Cote d’Ivoire is obviously not in East Africa, so I haven’t tried to address it here, but think it is worth noting that Kenyan PM Odinga is back for meetings with both sides Thursday and Friday. Obviously there is a certain irony in Odinga finding himself in this role, where there seems to be a consensus now that the power sharing deal in Kenya was not exactly a model solution to the 2007 election dispute, and that the vote total was falsified at the ECK in Nairobi to allow Kibaki to hold on to power. I don’t know what Odinga tells Gbagbo, but at least he is an example to Ouattara of someone who chose to stand down rather than attempt to fight a civil war to vindicate what he understands as the election result.
I do think that Odinga genuinely values international respect and being called on to serve in this role is probably one of the main consolations associated with being given the “Prime Minister” title in Kenya.
RFI reports with an interview with Joseph Lake, the Africa editor for the Economist Intelligence Unit, that the prospects for military intervention are diminishing:
“The main is reason is that other African leaders would not want to intervene militarily because of the precedent it would create for outside intervention following elections in their own country.”
He added that countries such as Nigeria may feel reluctant to provide troops to any such mission for internal reasons.
“Nigeria, which would be expected to contribute troops to a regional intervention force has a presidential election this year and such move would not be politically popular for Goodluck Jonathan, the incumbent president there.”
Some countries would also be fearful that any military intervention would result in violent retribution for their own nationals that currently reside in Côte d’Ivoire.
Lake sees three possible scenarios: 1) Gbagbo could still possibly be talked into stepping down eventually, although it might take months; 2) Gbagbo could persuade Ouattera to enter into a “power sharing” arrangement, although it would probably produce a “bitter and fractured” administration; 3) the civil war could reignite.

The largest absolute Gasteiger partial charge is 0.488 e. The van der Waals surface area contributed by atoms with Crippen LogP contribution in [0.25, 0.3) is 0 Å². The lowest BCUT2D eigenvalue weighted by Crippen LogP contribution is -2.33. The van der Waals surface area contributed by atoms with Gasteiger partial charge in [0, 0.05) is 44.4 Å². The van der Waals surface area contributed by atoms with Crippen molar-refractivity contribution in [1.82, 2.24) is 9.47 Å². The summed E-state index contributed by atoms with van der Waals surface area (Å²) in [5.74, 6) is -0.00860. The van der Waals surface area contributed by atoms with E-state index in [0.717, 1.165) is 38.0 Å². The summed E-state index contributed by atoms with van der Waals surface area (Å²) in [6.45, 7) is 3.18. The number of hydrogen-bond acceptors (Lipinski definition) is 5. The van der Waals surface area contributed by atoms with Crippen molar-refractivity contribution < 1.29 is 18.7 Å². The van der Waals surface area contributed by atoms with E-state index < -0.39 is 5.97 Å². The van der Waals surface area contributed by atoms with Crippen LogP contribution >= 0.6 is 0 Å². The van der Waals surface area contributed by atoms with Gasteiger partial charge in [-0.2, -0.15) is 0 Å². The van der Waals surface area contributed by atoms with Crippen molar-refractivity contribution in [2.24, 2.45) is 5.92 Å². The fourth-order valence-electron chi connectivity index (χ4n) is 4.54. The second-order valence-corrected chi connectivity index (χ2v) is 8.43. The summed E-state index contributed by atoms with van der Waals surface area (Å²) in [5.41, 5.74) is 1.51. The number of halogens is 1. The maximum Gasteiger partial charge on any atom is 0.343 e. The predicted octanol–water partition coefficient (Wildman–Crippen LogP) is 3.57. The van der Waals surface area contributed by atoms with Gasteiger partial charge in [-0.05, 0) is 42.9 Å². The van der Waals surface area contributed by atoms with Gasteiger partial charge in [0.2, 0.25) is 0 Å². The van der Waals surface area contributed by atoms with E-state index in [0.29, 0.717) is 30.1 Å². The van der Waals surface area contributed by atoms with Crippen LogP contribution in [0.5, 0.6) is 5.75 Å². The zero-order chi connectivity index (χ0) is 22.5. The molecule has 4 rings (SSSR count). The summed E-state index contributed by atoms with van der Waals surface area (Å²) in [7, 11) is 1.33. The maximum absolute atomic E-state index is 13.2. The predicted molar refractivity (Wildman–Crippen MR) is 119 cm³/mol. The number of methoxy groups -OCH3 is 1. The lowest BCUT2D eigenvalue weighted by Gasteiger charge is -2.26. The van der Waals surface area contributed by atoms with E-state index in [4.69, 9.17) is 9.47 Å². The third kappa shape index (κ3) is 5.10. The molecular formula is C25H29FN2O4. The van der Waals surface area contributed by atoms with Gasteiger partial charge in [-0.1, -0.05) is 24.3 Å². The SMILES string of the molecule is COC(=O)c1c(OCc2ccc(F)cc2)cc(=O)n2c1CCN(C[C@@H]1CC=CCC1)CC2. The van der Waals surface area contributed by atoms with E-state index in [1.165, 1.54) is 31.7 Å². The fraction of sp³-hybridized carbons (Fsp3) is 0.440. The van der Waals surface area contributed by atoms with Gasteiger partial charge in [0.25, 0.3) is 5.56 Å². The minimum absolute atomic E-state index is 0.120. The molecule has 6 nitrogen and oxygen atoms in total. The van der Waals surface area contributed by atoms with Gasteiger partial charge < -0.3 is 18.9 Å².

Dr. Carl LeVan has a good new post up regarding power sharing arrangements in Africa today, which includes a link to download free (for now) his current article “Power Sharing and Inclusive Politics in Africa’s Uncertain Democracies” in Governance.
In the meantime, as the standoff continues IRIN had a report on the humanitarian situation in the west of Cote d’Ivoire toward the Liberian border:
Ngokwey [ UN humanitarian official] said at least 35 people had been killed in the confrontation between Malinké and Guéré communities in Duékoué, with the local Catholic Mission now playing host to thousands of displaced.
Ngokwey said Duékoué appeared to be calm for now, but warned against complacency. “The conflict may have died down and one can talk about a relative peace. I didn’t hear any gunshots in the time I was there. But you can definitely sense the tensions. The situation remains volatile.”
Ngokwey pointed out that the recent violence, reportedly triggered by the killing of a trader, had deep roots, with local tensions exacerbated by the political stand-off in Côte d’Ivoire. He said the humanitarian needs in Duékoué were stark. “People need food. They need water and sanitation. They need medical care. Until recently, we were looking at a figure of around 4,000 people requiring help in the west, then it suddenly shoots up to 16,000.”
The west remains divided. Guiglo and Duékoué, important urban centres long seen as major strongholds for Laurent Gbagbo remain under the control of an administration that recognizes Gbagbo’s rule. Man and Danané are in territory controlled by the pro-Ouattara Forces Nouvelles. But Ngokwey stressed that, despite the difficulties of the political context, authorities on both sides, at national and regional level, understood the humanitarian priorities and were being supportive, trying to facilitate access. . . . .
Closer to home for me: Kenyan Peter Kimboi captures Mississippi Blues Marathon.